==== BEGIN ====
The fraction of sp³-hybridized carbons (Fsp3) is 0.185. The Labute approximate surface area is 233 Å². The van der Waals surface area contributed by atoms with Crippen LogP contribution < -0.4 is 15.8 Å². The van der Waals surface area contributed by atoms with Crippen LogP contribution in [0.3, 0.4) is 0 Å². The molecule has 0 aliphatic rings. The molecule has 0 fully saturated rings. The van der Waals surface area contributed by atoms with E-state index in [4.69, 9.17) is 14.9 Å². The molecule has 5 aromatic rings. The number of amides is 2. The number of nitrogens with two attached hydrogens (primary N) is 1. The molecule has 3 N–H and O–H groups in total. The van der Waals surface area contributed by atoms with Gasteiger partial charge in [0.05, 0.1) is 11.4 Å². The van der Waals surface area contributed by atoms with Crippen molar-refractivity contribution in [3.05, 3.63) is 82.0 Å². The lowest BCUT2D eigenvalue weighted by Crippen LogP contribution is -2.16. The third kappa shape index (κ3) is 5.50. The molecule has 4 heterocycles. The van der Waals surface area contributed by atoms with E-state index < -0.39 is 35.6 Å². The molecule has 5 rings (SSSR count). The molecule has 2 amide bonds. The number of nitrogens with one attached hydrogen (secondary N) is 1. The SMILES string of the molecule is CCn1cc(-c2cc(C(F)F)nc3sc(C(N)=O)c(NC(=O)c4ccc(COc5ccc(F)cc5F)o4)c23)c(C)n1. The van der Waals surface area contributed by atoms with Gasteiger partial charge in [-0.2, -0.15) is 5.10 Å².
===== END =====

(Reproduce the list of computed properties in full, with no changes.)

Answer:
The fraction of sp³-hybridized carbons (Fsp3) is 0.185. The Labute approximate surface area is 233 Å². The van der Waals surface area contributed by atoms with Crippen LogP contribution < -0.4 is 15.8 Å². The van der Waals surface area contributed by atoms with Crippen LogP contribution in [0.3, 0.4) is 0 Å². The molecule has 0 aliphatic rings. The molecule has 0 fully saturated rings. The van der Waals surface area contributed by atoms with E-state index in [4.69, 9.17) is 14.9 Å². The molecule has 5 aromatic rings. The number of amides is 2. The number of nitrogens with two attached hydrogens (primary N) is 1. The molecule has 3 N–H and O–H groups in total. The van der Waals surface area contributed by atoms with Gasteiger partial charge in [0.05, 0.1) is 11.4 Å². The van der Waals surface area contributed by atoms with Crippen molar-refractivity contribution in [3.05, 3.63) is 82.0 Å². The lowest BCUT2D eigenvalue weighted by Crippen LogP contribution is -2.16. The third kappa shape index (κ3) is 5.50. The molecule has 4 heterocycles. The van der Waals surface area contributed by atoms with E-state index < -0.39 is 35.6 Å². The molecule has 5 rings (SSSR count). The molecule has 2 amide bonds. The number of nitrogens with one attached hydrogen (secondary N) is 1. The SMILES string of the molecule is CCn1cc(-c2cc(C(F)F)nc3sc(C(N)=O)c(NC(=O)c4ccc(COc5ccc(F)cc5F)o4)c23)c(C)n1. The van der Waals surface area contributed by atoms with Gasteiger partial charge in [-0.2, -0.15) is 5.10 Å².